some people argue that China is multicultural nation, and Tibet’s distinctive culture is just one among numerous amount of other Chinese culture. But come on, Tibetan has their own New Year, instead of celebrating the Chinese New Year. “An occupied country” I think this is the best description of Tibet I’ve ever heard.

    I honestly never heard about the Australian and the Papua New Guinea. But right, same thing with the other issue mentioned…when you’re wining, you are not going to mention what you’ve done wrong.

  5. materix01 said, on March 30, 2009 at 5:00 pm

    Sorry if I do write alot but I love discussions like these. Modern History is my favourite subject at and I’ve spent 2 years studying WWI and WWII. It is probably true that they censored anti war demonstrations. There were many rebellion groups within Germany during WWII and many of their members were arrested and executed. Some of the most famous ones had teenage leaders that were tortured before sentencing. But the majority of Germans had supported the War. The Jews were made the scapegoats, with them being blamed for almost everything, primarily the loss of WWI and all the things that followed because of that. Hitler was able to bring a united Germany and overcome many of the boundaries imposed upon a disgruntled Germany.

    No country really has a right to meddle in the affairs of other countries. I mean it is none of their business. It does however leave the question where should we either intervene at all. For me personally, I don’t believe that you can intervene with another countries’s affairs without screwing things up. I agree with what you say about how America should be more concerned about their own circumstances but I don’t think there is any simple answer. I mean you can sort of apply the same example to World Vision(a charity). They encourage you to sponsor children in Africa but I know that even with a great social welfare system in Australia, many people within Australia are struggling and need support. I am really divided because whilst I really don’t think we can really help the poor children of Africa with people in our own country in need, I don’t think that abandoning Africa is really a viable path too… I’m not sure if you understand what I mean, it’s really hard to explain >.<”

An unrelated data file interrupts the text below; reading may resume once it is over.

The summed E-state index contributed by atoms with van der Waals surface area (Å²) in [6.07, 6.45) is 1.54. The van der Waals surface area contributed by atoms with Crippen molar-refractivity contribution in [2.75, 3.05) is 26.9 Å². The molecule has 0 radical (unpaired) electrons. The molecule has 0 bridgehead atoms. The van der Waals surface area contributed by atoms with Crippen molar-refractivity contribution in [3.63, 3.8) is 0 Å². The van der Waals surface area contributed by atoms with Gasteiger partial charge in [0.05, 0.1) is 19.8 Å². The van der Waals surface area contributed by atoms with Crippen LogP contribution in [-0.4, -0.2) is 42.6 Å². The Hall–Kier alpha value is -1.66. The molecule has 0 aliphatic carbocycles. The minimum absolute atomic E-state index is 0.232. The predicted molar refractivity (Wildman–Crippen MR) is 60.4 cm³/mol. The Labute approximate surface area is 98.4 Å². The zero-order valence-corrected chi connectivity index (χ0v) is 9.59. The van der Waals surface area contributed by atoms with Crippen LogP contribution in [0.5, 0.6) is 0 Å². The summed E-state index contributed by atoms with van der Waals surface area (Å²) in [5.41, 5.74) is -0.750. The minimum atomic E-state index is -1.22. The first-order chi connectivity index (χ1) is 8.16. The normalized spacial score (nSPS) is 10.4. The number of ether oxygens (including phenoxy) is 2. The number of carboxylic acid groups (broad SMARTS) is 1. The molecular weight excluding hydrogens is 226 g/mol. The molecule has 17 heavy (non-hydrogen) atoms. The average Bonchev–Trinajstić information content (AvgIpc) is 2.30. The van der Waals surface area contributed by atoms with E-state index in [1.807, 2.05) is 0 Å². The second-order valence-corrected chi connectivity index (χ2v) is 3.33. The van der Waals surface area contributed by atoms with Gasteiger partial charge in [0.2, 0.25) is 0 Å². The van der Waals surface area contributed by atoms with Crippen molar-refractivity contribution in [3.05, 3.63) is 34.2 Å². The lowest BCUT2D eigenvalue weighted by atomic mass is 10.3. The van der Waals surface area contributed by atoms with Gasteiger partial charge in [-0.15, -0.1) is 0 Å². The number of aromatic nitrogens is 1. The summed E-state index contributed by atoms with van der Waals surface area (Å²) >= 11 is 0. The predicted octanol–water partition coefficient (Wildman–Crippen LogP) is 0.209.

The majority of Americans only care because of the loss of American life and all the taxpayer dollars being used. I mean, I don’t really care when I see bombings around those regions. But I would start paying attention when they are Australian lives. The Iraq Palestine conflict doesn’t seem to fit though because everyone cares about it (even me). Maybe because of the large loss of life. Australians would definitely be far more aware of other issues if Australian troops started dying in those conflicts… The only reason no one is really doing anything about PNG is because Australia is getting away with it.

    I’m looking at the Tibetian issue the same way I look at Communism. Sure, there are many things that arn’t right. But nothing can really be done and everyone has their own story. Tibet has prospered under China and no real good will come out of their independence. WHo will finance Tibet if they ever become independant? India? The US? The Dalai Lama? The Tibetan nobility I think they were worse to the Tibetan population than the Chinese ever were. Ironically, Tibetans experience more freedom in many aspects of life under Chinese rule…
    Tibet is reliant on the Chinese economy. I mean there is no point replacing one governing body for another. At least with the Chinese, they can financially support you. The whole Russian Revolution of October 1917 saw an end to Tsarist Rule. They thought it would be equality for all. They soon realised that they just replaced one ruling class with another. I mean if we got rid of the Communists in China, who can manage China?